I'm trying to be a good sport about this. I really am. I was opposed to its adoption, single-handedly stalling it on the floor of the House of Deputies in 2003 and failing to do so when it was brought up again in 2006. (No always means 'No for now' while Yes means 'Yes forever'.) But there's no core theological or moral principle at stake here (not at long as we have the two track option for the first reading, at any rate), so, per my ordination vows, I use the ****** thing.
But as I begin to prepare my homily for All Saints Day (which actually falls on Sunday this year), I am reminded how, the more I use the RCL, the less I like it. Let me count the ways (the ones that affect me right now, anyway):
- Gone is the familiar and beloved passage from Ecclesiasticus 44 ("Let us now praise famous men ...") that has been part of the Prayer Book liturgy for All Saints since 1549. Not just from this year of the cycle, but from all three. It's not there anymore. That disavowal of our tradition makes me sad and angry.
- Instead, in this Year B, we have another familiar passage from the Apocrypha--Wisdom 3:1-9 ("The souls of the righteous are in the hand of God..."), often used at funerals and at a handful of lesser feasts and votive Masses. This is not an altogether implausible choice. However, in conjunction with the other readings, one can see it as part of a package that falls short of the mark of a robust theological illumination of the meaning of the feast.
- The second reading is from Revelation 21 (New Jerusalem, God dwelling with humankind, no more tears). This is a passage of hope and comfort, but what does it say about the heroic hagioi ("holy ones") who have come through the Great Tribulation and whose robes have been washed in the blood of the Lamb and who cast their crowns before the One seated on the throne? In other words, how is it an All Saints' Day text?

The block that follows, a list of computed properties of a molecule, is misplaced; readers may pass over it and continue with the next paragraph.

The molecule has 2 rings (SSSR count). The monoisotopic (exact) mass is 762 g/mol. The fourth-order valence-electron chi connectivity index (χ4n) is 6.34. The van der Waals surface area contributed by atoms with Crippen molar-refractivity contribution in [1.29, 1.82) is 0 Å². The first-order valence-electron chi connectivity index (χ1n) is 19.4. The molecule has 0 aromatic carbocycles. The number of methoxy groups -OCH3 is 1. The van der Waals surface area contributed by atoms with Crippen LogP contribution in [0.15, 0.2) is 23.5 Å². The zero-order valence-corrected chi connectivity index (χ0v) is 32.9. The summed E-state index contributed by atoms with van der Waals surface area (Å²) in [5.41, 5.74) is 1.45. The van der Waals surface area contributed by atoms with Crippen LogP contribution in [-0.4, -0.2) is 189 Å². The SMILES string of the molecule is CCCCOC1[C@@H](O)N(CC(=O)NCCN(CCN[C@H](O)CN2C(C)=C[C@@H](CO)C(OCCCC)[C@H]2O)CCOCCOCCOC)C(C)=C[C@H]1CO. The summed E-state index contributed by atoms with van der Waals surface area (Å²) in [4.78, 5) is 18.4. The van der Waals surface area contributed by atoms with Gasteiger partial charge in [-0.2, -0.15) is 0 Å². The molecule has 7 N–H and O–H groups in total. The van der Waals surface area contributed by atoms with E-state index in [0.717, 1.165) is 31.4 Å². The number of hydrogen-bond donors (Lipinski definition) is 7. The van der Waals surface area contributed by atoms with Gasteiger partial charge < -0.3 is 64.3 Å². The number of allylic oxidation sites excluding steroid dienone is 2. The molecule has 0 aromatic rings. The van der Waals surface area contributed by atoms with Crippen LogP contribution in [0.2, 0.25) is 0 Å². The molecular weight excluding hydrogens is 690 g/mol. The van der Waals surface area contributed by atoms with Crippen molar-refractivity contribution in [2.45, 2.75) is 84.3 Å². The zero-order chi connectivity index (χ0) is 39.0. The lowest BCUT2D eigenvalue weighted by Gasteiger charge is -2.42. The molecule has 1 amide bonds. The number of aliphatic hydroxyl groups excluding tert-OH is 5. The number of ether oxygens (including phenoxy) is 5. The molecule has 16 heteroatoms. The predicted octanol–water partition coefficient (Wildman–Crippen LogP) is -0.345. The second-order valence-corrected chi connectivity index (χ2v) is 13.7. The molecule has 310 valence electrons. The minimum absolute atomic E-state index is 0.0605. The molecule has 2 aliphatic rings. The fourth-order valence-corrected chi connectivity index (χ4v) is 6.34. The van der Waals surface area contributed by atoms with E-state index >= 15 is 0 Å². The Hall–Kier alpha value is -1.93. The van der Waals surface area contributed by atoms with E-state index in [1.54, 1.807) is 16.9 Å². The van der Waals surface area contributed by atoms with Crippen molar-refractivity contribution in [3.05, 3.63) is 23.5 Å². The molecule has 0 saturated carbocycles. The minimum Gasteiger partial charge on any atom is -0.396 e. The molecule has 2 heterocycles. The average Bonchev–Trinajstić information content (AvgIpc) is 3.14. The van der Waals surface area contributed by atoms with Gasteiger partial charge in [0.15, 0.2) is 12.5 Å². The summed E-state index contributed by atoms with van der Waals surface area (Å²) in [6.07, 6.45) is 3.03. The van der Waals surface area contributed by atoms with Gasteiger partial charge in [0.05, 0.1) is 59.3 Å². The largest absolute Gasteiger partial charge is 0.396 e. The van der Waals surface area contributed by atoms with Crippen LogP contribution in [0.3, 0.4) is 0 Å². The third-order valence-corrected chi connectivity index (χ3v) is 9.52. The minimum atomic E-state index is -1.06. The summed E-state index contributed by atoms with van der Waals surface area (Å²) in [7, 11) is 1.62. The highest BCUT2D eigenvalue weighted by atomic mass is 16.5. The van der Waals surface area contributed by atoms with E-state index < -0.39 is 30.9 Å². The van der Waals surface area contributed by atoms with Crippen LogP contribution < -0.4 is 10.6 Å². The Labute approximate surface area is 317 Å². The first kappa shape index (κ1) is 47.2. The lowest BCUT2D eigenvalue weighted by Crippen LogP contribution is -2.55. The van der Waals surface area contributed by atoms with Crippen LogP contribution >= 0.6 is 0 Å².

- The gospel is from John 11 (Jesus shows up to raise Lazarus, weeping in the process). Again, very comforting. But what does it have to do with the occasion?
I am left wondering whether the framers of the RCL even understand what All Saints' Day is, what its history is, and how it relates to the following day (All Faithful Departed in the BCP, known popularly as All Souls). Have they fallen into the trap of conflating the two (along the lines of the para-Christian Latino observance of El Dia de los Muertes)? Do these lections contribute to the blurring of the appropriate distinction between November 1, when we honor the heroic holiness of those from whom we are inclined to request prayers on our behalf, and November 2, when we remember more ordinary departed Christians for whom we are more inclined to offer prayers on their behalf? The readings from Wisdom 3 and Revelation 21 seem more fitting for the latter than for the former.
Anyway, back to sermon prep. I must play the hand I've been dealt. I will actually come up with a sermon based on these readings.
The Holy Spirit is always faithful in my homiletical ministry, I have found. But I'm not a happy preacher at the moment.